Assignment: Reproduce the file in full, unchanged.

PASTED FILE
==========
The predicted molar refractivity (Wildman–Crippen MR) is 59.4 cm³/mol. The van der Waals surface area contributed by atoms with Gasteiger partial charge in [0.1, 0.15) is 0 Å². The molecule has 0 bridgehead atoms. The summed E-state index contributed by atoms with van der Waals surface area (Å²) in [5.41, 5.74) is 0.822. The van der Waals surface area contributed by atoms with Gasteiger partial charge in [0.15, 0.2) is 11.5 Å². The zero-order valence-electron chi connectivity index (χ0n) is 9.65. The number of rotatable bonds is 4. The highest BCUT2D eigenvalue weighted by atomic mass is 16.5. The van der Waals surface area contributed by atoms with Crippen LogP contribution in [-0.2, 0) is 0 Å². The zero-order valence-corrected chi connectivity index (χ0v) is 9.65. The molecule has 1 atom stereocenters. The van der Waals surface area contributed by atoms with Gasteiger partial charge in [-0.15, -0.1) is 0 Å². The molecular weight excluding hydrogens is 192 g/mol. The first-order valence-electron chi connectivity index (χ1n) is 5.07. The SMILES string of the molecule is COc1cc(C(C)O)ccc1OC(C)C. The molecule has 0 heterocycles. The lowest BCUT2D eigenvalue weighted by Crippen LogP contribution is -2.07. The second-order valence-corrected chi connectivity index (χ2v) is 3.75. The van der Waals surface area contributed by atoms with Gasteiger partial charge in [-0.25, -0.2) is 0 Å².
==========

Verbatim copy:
The predicted molar refractivity (Wildman–Crippen MR) is 59.4 cm³/mol. The van der Waals surface area contributed by atoms with Gasteiger partial charge in [0.1, 0.15) is 0 Å². The molecule has 0 bridgehead atoms. The summed E-state index contributed by atoms with van der Waals surface area (Å²) in [5.41, 5.74) is 0.822. The van der Waals surface area contributed by atoms with Gasteiger partial charge in [0.15, 0.2) is 11.5 Å². The zero-order valence-electron chi connectivity index (χ0n) is 9.65. The number of rotatable bonds is 4. The highest BCUT2D eigenvalue weighted by atomic mass is 16.5. The van der Waals surface area contributed by atoms with Crippen LogP contribution in [-0.2, 0) is 0 Å². The zero-order valence-corrected chi connectivity index (χ0v) is 9.65. The molecule has 1 atom stereocenters. The van der Waals surface area contributed by atoms with Gasteiger partial charge in [-0.15, -0.1) is 0 Å². The molecular weight excluding hydrogens is 192 g/mol. The first-order valence-electron chi connectivity index (χ1n) is 5.07. The SMILES string of the molecule is COc1cc(C(C)O)ccc1OC(C)C. The molecule has 0 heterocycles. The lowest BCUT2D eigenvalue weighted by Crippen LogP contribution is -2.07. The second-order valence-corrected chi connectivity index (χ2v) is 3.75. The van der Waals surface area contributed by atoms with Gasteiger partial charge in [-0.25, -0.2) is 0 Å².